The purchase, maintenance and upgrading of boats has been a perpetual challenge to the school, boat club supporters and fund raisers since 1905. The current boat builders and equipment suppliers, Sykes, Ausrowtec, Hale and Croker had forerunners in Bayes Brothers, Messrs Jerram & Sons of Melbourne, Stephensons and Sargent & Burton of Sydney.
There are references to practice clinkers, racing clinkers, and in 1931 “a fine clinker built four. The new boat was:
“Lighter than a tub boat, yet not strictly a racer. She is easy to sit, and her broad, shallow cross section makes her very suitable for work on the waters of the Derwent, where calm water can be looked for only rarely.”
The importance, significance and dilemmas about naming boats has obviously continued over the years with a request made in September 1922 for a name for the new racing clinker four. The September 1933 Echoes records:
“Several issues ago, we asked in these notes for suggestions for the name of our boat, but so far none have been received. If anyone can propose a suitable name, we shall be pleased to hear it.”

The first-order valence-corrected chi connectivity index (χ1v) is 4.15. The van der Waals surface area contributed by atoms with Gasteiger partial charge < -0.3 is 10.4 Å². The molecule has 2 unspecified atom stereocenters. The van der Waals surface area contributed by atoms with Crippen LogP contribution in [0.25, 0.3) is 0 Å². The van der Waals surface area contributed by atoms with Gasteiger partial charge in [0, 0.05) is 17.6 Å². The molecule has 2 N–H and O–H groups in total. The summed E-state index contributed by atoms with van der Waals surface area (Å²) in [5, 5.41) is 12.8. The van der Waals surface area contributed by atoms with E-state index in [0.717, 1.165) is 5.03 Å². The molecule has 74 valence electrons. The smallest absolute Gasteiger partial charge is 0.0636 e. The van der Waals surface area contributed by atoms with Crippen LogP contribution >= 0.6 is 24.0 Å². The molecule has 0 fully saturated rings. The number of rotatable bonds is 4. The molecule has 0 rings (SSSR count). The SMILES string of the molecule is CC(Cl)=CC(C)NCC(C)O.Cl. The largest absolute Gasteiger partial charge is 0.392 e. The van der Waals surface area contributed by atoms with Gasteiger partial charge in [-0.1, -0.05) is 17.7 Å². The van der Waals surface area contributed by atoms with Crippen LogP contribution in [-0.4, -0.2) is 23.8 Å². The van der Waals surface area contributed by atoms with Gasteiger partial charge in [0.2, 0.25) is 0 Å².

There have been some stayers in the fleet with December 1949 Echoes recording the 20th anniversary for the school racer, Atlanta. It is noted:
“Her present excellent condition is a tribute to the crews who have used her in previous years.”
Over the years the School and the Boat Club have had a tradition of naming boats after coaches, staff and supporters who have given long and dedicated service to the school and rowing.
The latest additions to the fleet have names with strong School associations or identity such as the Rose and the Waratah and the Spirit of Friendship.
Finally it should be recorded that the rowing programme would not have been so successful over the years without the support of a number of Hobart Rowing Clubs. The Derwent, Mercantile, Buckingham and Sandy Bay Clubs have all loaned the School fours and eights at various times over the years.